I wasn’t actually in the first show … I’ve got the photographs of the … stage photographs. I wasn’t in the first show, but then they started to go into more the actual musical comedy type shows. We did about three … two or three what they call Showtimes, which were just shows put together by local people. The first one I think was done with a fellow called Charlie … oh, I can’t think of his name … he did one of them. Neilson, the Clifton station … what was his name, Neilson? He was part of that family that owned …
Summerlee Station. Yeah. He was one of them – he was really into music and plays and things, that fellow. And he did two or three shows – well he was wonderful. But he went overseas, and … lost track of him, but he would be up top of the range somewhere.
So we went from there into bigger musicals. The biggest one of course was ‘Showboat’, and Mary Bell was the real stalwart of that show.
That was at the Municipal Theatre, wasn’t it?
I remember the Maori singers.
Yes. You see, that was the key to it. Mary Bell organised the whole of the Maori [?], [speaking together] and they all came from Bridge Pa, and they were Mormons, you see. And now, you know we were actually doing that show during shearing time, and those shearers would come in from the country or from wherever they were working – Porangahau or Timbuktu – they would actually come in every night for practise, and then for the show itself. And when the show itself was on, of course there were specific times when it was mainly white people … mainly Maori, black people. When the white people part of the show was on they’d all be asleep on the floor backstage – they were so tired. And you had to watch where you walked, ‘cause the lighting was dull – you’d see bodies all round the floor.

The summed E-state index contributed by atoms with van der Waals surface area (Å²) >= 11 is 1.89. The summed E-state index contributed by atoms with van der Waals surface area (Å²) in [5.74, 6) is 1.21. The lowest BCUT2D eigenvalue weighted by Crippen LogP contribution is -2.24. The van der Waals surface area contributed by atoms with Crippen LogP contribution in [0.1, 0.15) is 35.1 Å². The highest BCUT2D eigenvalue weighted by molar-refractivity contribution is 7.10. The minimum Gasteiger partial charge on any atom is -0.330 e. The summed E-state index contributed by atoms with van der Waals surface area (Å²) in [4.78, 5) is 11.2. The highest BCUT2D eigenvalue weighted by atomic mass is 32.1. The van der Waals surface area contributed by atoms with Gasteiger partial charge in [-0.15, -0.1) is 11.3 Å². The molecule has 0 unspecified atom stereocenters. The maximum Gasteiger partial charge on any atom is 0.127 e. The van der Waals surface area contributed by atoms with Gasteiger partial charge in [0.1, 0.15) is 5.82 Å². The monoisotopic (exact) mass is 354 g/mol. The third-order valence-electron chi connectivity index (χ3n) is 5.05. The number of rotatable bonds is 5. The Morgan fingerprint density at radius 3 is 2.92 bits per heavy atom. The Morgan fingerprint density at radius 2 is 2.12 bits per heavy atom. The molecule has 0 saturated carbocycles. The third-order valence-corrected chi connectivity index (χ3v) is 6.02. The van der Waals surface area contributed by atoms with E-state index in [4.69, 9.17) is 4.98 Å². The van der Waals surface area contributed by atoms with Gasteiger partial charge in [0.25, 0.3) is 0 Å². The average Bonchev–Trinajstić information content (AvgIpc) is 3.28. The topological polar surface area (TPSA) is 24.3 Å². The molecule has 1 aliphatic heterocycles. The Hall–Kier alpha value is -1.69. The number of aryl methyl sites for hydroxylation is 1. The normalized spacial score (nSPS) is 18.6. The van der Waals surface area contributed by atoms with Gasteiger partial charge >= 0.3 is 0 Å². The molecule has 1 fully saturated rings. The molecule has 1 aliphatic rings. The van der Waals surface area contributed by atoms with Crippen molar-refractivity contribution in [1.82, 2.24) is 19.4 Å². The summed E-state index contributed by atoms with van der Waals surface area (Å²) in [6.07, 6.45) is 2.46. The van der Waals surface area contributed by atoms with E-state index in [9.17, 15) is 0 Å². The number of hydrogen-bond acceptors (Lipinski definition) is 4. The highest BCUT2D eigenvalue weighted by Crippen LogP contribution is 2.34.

Oh, it was actually wonderful. That show, I think we went for about eight days in Hastings – sold out completely. And in those days we used to take the show to Napier, and that was another big job I got involved in, because I used to borrow a truck from Ian Bambry, and do the transporting … cartage. And we did a show in Napier, that ‘Showboat’, and the booking agent was a little fellow … he had a little music shop in town there, can’t think of his name … he actually opened his shop at eight o’clock in the morning ‘stead of nine, because the queue was so long.
Was it Harston’s?
No, another fellow, he was an independent little guy. The queue was so long at his shop door, it went way down, and down another … he kept that shop open until nine o’clock at night when he sold the last seat. And that was for seven days … seven performances.
There was no television, radio was not a … we used to get a few shows on that, but mainly people made their own fun.
And when we look back at the professionalism and that, you must have got an awful lot of pleasure at being part of it.
It was absolutely wonderful. I mean of course the key to it too was that we were able to – for what reason I’m not sure – get the rights to so many good shows … musicals. And a lot of that negotiating was done by the – thank goodness – the actual people we had on committee. You know, we had lawyers and accountants and bank managers and gawd knows what – we had a good selection of business people, and they seemed to be able to open the door to get into those sort of outfits where you have to go to get the rights. And so we had some wonderful shows. And I stayed in there, I was on committee for years, and then I … yeah, I was the President for a period.
And then the place burnt down?
Oh, yes … yes.